IMPORTANT: Make sure that the Piezo Beeper (PZ1) you select is rated for 12 to 18 Volts DC. DO NOT use mechanical buzzers or Piezo speakers for PZ1. A Radio Shack employee should be able to assist you in making a selection from the available components. When selecting a Beeper, make sure it will fit in the enclosure (or the space) where you want to install it. If you put the unit in a small project box, don't forget to mount it directly over a 1/4" or larger hole drilled in the enclosure; otherwise, it will not be heard. If you are building the ENHANCED project and are installing beepers for both signal and brakes, make sure the beepers for the brake and turn signals are different frequencies so that you (and your dashboard camera) can tell the sounds apart. Optionally, since these Piezo beepers are pretty loud, you can use a 5,000 Ohm 1/4 Watt potentiometer (not shown in the diagrams) between the beeper and the circuit to act as a volume control. If you are using two beepers, a dual potentiometer is required; just make sure that the current draw specifications for both beepers is identical.

 
Left, right and tail light internal indicator box mounted on Jeep Roll bar

The Turn Signal Monitor / Beeper project box mounted on the Roll Bar on the driver's side approximately 2 feet from the rear window. The rocker switch (red lever on the right side of the box) can be used to turn the monitor & beeping off.

Mounting is done with #10 self-drilling screws and large washers (inside the box).

The red / black wires in the photo go to an auxiliary cigarette lighter socket used to power the rear-facing Dashboard Camera.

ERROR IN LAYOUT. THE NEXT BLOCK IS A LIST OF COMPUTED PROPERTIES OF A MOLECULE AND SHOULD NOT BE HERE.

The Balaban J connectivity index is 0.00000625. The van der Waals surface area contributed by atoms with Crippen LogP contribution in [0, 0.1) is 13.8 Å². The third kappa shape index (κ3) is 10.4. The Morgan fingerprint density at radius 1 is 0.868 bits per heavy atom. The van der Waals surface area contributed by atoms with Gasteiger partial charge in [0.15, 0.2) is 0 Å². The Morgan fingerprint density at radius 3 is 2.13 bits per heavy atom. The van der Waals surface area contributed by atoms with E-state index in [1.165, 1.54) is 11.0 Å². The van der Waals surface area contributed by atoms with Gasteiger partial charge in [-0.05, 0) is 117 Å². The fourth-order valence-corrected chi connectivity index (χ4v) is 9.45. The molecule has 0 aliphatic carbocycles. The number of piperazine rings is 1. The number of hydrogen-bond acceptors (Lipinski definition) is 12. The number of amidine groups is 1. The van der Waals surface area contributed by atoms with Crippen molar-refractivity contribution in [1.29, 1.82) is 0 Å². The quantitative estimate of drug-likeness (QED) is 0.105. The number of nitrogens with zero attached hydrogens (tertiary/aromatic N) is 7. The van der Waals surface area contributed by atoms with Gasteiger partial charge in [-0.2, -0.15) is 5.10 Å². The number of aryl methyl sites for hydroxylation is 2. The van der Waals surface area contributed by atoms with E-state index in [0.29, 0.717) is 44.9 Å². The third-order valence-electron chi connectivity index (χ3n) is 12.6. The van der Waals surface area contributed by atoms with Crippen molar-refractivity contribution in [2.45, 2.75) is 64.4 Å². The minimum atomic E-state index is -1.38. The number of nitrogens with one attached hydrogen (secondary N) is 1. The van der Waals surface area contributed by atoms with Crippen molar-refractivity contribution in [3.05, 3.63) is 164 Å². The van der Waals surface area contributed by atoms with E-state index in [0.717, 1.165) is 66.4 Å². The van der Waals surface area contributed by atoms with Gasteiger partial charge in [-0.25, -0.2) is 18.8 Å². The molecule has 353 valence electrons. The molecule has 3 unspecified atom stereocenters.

Enhanced Left, right, brake and tail light internal indicator box mounted on Jeep Roll bar

Adding another indicator (the red BRAKE LED) requires a bit more circuitry. Basically, the red BRAKE LED comes on when BOTH left and right LEDs are lit. This requires either two 12VDC SPDT relays or two NPN high-power transistors to accomplish. The BRAKE indication can also be used to power a center LED brake light array if your vehicle does not have one.

If you just want an audible indicator, the circuit below will do.

Wiring diagram for Turn Signal Beeper for Jeep and SUVs equipped with trailering package

If you would also like to have a visual indication of turn signals, use the following circuit added to the circuit (above). This is useful if you want a dashboard camera mounted so that it can "see" the box, to record your signaling / braking actions so that in case of a collision, you can prove that you were not at fault. If you mount the box (or external LEDs) where you can see it (such as on a Radio Crossbar), it can serve as an additional indicator of your turn signals.

Wiring diagram for Turn Signal LED Monitor for Jeep and SUVs equipped with trailering package

 

If your vehicle does not have a center brake light, you might want to add one. A simple addition to the above circuit enables you to connect an LED center brake light, while also having an indication inside the cab that the brake light circuit is working. The addition of two miniature relays (available at Radio Shack or www.AllElectronics.com) enables you to connect such an LED light, and you can also connect a Piezo beeper (with a different frequency than the turn signal beeper) for an audible indication of brakes being applied, and turn signals being used. In my particular case, I mounted the beepers in a separate box mounted on the Radio Crossbar using the miniature connector (top right of diagram).

The circuit and project shown below, not only serves as a visual and audible indicator for turn and brake signals in a noisy environment, a dashboard video camera which has this box in its field of vision, becomes an infallible and impartial "witness" in case of a collision.

It is beyond the scope of this page, but using a bit of electronics knowledge, you can duplicate all the indicators, provide a volume control for the turn signal beepers, an {on with ignition / off / always on} rocker switch for the dash cameras, and an on / off toggle switch for a backup beeper all in a medium sized Radio Shack project box mounted to the Radio Bar.